Investigation of convective initiation along a Dryline using Observation and Numerical Weather Prediction Model
Mengsteab Weldegaber, Univ. of Maryland, Baltimore,, MD; and B. Demoz, S. Chiao, and L. Sparling
A narrow zone of strong horizontal moisture gradient, known as a dryline, is frequently observed over portions of the Southern Great Plains of the United States. The dryline acts as a focus for severe convective storms, and often leads to flooding and tornadoes. Although most storms initiate at or near the dryline, the exact processes by which convection is triggered and the preferred location for convection along the dryline are not well understood. Because the underlying processes are highly nonlinear, past numerical weather prediction models show poor skill in their ability to accurately forecast these events.
In this research a non-convective dryline case over the Oklahoma and Texas panhandle on 22 May 2002 was considered. Using high spatial and temporal resolution observational data from the International H2O Project (IHOP), a field campaign in 2002, and the National Center for Atmospheric Research (NCAR) Weather Forecasting and Research (WRF) model, moisture evolution and variability in the boundary layer is thoroughly analyzed and investigated. Performance of the model and the possible reason why the anticipated dryline on 22 May 2002 did not trigger convective storm over Homestead – OK area are discussed. The simulation does appear to recreate the dryline event well. Results of the observational analysis indicate that abundant moisture did not sustain over Homestead – OK area during 22 May 2002. Moreover, observed vertical structure of water vapor mixing ratio indicate that moisture was not deep enough for vertically moving air parcels due to low-level convergence provide the necessary destabilization effect to support deep convection initiation during this period.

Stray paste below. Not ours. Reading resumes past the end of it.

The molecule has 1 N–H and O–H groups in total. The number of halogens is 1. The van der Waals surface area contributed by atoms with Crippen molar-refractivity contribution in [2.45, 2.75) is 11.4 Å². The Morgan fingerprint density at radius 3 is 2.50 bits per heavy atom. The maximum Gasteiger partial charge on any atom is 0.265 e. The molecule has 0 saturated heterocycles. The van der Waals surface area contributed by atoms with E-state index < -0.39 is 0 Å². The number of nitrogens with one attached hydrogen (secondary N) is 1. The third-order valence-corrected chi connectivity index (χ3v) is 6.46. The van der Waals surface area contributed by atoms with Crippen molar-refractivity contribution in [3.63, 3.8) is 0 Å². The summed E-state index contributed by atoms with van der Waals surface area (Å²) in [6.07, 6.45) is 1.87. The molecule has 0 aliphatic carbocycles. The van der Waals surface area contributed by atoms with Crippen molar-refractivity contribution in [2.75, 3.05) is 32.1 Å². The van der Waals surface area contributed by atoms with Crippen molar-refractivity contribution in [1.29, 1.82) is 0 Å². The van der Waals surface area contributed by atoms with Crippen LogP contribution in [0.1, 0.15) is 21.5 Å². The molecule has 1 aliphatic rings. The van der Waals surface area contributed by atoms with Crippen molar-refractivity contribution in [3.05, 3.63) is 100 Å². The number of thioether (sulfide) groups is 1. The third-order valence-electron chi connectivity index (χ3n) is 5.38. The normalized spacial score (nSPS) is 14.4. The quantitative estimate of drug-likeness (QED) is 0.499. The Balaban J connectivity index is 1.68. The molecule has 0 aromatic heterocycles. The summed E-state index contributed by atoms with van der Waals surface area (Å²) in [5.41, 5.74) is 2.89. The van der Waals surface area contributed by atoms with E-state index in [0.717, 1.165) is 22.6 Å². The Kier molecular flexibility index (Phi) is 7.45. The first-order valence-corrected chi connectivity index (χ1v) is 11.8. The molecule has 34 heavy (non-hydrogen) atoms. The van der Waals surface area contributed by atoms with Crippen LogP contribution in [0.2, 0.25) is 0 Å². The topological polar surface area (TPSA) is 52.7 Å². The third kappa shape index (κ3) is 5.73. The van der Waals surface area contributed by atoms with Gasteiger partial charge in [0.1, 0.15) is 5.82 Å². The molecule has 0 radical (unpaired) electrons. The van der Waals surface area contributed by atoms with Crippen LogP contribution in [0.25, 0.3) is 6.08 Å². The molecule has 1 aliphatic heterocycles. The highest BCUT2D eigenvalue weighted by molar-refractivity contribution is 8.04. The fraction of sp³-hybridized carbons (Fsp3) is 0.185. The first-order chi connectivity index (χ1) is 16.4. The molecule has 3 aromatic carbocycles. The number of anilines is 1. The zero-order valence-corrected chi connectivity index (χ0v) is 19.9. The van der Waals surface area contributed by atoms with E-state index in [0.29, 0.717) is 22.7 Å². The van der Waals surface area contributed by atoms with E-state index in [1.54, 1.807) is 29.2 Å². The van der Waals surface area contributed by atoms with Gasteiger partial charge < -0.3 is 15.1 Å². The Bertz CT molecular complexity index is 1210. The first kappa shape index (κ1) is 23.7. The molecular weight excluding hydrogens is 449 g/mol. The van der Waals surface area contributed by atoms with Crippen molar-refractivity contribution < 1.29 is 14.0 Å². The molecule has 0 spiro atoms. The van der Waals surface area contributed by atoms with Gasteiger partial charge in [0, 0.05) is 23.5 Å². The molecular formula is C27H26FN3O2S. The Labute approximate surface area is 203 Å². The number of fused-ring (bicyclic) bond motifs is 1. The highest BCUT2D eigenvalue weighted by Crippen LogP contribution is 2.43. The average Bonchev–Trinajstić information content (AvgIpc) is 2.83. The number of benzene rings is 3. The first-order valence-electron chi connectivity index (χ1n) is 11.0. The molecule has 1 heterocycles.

Poster Session 1, Student Conference General Poster Session
Sunday, 20 January 2008, 5:30 PM-7:00 PM, Exhibit Hall B
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